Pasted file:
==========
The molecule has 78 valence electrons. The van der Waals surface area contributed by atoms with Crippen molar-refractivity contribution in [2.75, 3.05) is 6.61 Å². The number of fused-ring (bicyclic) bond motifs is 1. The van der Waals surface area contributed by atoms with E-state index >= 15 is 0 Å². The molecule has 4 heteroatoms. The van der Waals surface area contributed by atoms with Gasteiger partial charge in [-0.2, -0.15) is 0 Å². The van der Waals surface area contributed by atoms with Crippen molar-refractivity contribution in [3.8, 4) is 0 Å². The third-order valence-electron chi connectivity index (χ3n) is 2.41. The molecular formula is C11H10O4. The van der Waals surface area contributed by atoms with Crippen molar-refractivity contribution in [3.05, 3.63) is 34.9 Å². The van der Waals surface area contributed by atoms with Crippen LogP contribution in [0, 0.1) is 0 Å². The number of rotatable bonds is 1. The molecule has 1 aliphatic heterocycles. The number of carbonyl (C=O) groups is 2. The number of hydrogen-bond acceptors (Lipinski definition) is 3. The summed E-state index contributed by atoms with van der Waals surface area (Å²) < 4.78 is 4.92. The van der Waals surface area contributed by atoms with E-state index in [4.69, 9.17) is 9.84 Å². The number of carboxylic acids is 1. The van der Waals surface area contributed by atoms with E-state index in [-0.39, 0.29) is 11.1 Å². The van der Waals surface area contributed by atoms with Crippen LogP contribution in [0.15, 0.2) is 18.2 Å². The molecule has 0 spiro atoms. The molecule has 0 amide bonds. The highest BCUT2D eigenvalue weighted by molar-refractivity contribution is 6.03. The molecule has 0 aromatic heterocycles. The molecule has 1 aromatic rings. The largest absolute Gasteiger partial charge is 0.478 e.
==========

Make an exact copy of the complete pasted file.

The molecule has 78 valence electrons. The van der Waals surface area contributed by atoms with Crippen molar-refractivity contribution in [2.75, 3.05) is 6.61 Å². The number of fused-ring (bicyclic) bond motifs is 1. The van der Waals surface area contributed by atoms with E-state index >= 15 is 0 Å². The molecule has 4 heteroatoms. The van der Waals surface area contributed by atoms with Gasteiger partial charge in [-0.2, -0.15) is 0 Å². The van der Waals surface area contributed by atoms with Crippen molar-refractivity contribution in [3.8, 4) is 0 Å². The third-order valence-electron chi connectivity index (χ3n) is 2.41. The molecular formula is C11H10O4. The van der Waals surface area contributed by atoms with Crippen molar-refractivity contribution in [3.05, 3.63) is 34.9 Å². The van der Waals surface area contributed by atoms with Crippen LogP contribution in [0, 0.1) is 0 Å². The number of rotatable bonds is 1. The molecule has 1 aliphatic heterocycles. The number of carbonyl (C=O) groups is 2. The number of hydrogen-bond acceptors (Lipinski definition) is 3. The summed E-state index contributed by atoms with van der Waals surface area (Å²) < 4.78 is 4.92. The van der Waals surface area contributed by atoms with E-state index in [4.69, 9.17) is 9.84 Å². The number of carboxylic acids is 1. The van der Waals surface area contributed by atoms with E-state index in [-0.39, 0.29) is 11.1 Å². The van der Waals surface area contributed by atoms with Crippen LogP contribution in [0.15, 0.2) is 18.2 Å². The molecule has 0 spiro atoms. The molecule has 0 amide bonds. The highest BCUT2D eigenvalue weighted by molar-refractivity contribution is 6.03. The molecule has 0 aromatic heterocycles. The molecule has 1 aromatic rings. The largest absolute Gasteiger partial charge is 0.478 e.